Schools become companies' business Education seeks from private sector what it can't get from public

April 13, 1997|By Eric Siegel | Eric Siegel,SUN STAFF

Constance Foertsch had a problem. The kindergarten teacher at Park Heights Elementary School wanted her students to be read to at night, but she knew they had few books at home.

So she began a personal fund-raising campaign to boost her school's collection. Her largest contributor: a Baltimore County manufacturer of medical diagnostic tools that donated $300 and several cartons of barely used volumes.

"I was amazed at the response," said Foertsch, who wrote to Becton Dickinson Microbiology Systems at the suggestion of a friend who worked for the Sparks company.

Add Becton Dickinson to the long list of companies that are aiding city schools.

The Greater Baltimore Committee estimates that at least 300 companies are providing management and monetary support to city schools, ranging from some of the area's best-known businesses to mom-and-pop neighborhood stores. And the involvement of businesses inside and outside the city is growing in scope and number as savvy school leaders seek from the private sector what they cannot get from public sources.

"Networking has become one of the roles of principalship," said Addie Johnson, principal of West Baltimore's Robert W. Coleman Elementary School, which has the backing of more than a dozen businesses, including one in Columbia and another in Washington.

No firm estimates exist on the total dollar value of corporate contributions to city schools, but it almost certainly tops $1 million.

Academies at two high schools alone -- finance at Lake Clifton-Eastern and travel and tourism at Southwestern -- receive $110,000 in cash from local companies, and more than three times that in indirect aid. A 3-year-old program to train new principals in management skills gets another $50,000. And almost all of the city's 180 schools get some kind of assistance, from college scholarships for graduating students to free pizzas to reward students for good attendance.

Bonnie S. Copeland, executive vice president of the GBC, said businesses want to help schools, to be "good corporate citizens" and to better their own prospects.

"They have a vested interest in making sure education improves in the city. That's their future work force," said Copeland, whose organization and the city schools will honor participants in its partnership program at a reception April 29 at the World Trade Center.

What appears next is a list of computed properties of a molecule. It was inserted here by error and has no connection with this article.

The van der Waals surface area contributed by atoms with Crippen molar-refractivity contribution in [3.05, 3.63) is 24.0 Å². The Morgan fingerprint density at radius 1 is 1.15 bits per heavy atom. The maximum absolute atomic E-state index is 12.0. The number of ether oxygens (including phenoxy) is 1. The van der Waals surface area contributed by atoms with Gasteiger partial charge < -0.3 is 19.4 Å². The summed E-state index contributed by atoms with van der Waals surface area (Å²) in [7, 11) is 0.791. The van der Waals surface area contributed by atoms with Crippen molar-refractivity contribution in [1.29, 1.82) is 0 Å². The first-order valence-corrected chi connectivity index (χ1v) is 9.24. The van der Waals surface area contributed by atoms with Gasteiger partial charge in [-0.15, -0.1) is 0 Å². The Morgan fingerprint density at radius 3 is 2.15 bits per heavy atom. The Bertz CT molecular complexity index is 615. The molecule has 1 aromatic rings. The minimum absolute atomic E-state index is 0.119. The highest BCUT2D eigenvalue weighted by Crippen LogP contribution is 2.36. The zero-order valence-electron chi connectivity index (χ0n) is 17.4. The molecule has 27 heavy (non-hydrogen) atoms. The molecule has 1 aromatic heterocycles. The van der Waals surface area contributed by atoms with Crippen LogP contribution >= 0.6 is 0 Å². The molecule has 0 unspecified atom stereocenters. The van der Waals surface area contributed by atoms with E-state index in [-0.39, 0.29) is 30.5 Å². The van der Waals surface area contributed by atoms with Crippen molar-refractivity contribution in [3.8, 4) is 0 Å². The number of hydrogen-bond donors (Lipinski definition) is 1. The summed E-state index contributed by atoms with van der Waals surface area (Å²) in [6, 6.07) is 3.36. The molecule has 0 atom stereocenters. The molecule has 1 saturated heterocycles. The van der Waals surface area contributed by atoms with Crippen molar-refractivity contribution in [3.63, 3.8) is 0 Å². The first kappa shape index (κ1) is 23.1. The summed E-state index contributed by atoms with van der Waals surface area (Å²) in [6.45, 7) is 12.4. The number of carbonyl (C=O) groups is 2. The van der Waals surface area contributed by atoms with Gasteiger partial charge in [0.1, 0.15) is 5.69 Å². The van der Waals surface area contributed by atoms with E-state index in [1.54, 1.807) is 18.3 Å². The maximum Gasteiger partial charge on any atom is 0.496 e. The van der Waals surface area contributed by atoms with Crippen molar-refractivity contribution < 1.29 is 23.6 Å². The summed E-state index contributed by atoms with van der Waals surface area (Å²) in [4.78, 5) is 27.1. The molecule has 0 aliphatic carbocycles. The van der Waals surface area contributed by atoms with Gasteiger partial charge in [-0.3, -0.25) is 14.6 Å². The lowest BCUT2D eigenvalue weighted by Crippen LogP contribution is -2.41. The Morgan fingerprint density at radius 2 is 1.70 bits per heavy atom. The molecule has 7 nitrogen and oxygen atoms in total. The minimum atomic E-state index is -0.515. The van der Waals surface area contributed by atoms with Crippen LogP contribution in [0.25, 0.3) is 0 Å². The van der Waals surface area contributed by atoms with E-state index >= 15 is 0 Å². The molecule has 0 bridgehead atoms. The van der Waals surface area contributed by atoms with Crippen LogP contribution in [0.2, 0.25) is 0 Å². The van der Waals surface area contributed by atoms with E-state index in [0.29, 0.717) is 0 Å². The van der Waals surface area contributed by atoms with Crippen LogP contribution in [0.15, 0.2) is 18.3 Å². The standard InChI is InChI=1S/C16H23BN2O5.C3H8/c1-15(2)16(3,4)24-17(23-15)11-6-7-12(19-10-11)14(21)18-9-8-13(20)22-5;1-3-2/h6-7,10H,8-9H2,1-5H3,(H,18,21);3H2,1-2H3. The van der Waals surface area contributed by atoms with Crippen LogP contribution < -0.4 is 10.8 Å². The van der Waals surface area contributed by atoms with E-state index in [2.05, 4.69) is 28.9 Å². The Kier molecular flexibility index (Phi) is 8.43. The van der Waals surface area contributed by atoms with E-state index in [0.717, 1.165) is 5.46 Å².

More support

The school aid and reform bill that was enacted last week likely will encourage even more support because improved management will appeal to businesses, she said.

"Businesses want to make sure their contributions are really working. The more accountability, the better for businesses," Copeland said.

That would be welcome news for school principals, who see an important psychological as well as practical value in the support businesses provide.

Willie L. Grier Jr., principal of Commodore John Rodgers Elementary, said his East Baltimore school doesn't "have big businesses in the neighborhood to draw on." So it relies on

donations of money and gifts from the likes of Ken-Tenn Tavern, Pizza & Wings to Go, Peterson Lumber Com. and Payless Shoe Source for everything from food for assemblies to stipends for parent truant officers who knock on the doors of absent students.

"It helps the children feel good about their community," he said of the support.

Brenda Chunn, principal of Park Heights Elementary, agrees.

The total value of business contributions to her school is a few thousand dollars, she said. That is a small fraction of the $850,000 needed to operate the school of about 250 students, 97 percent of whom live in poverty. The donated money is used to pay for transportation on field trips and for parties to celebrate achievements in academics and attendance.

"These are the little perks that allow us to enrich our school life and to establish traditions that reinforce that it pays to meet standards," Chunn said.

"We want to say to the children, 'The world is a good place,' " she added. "That's a difficult message when terror and fear are so close at hand. These contributions show there are businesses within the community that care."

Last month, three employees of Becton Dickinson showed that concern by coming to Park Heights to read to the students some TC of the books collected in an employee drive and bought with the company's contribution.

One of the three, David Antonio, a project engineer with the company, said he realized firsthand the value of reading to young children because he has two preschoolers.

"If there are kids out there who don't have that opportunity, I feel I can help," said Antonio, who lives in Perry Hall.

Foertsch, who is in her sixth year as a teacher, contacted the company and other businesses in part because she found that the local library branch discouraged younger students from checking out materials, fearing they might never be returned.

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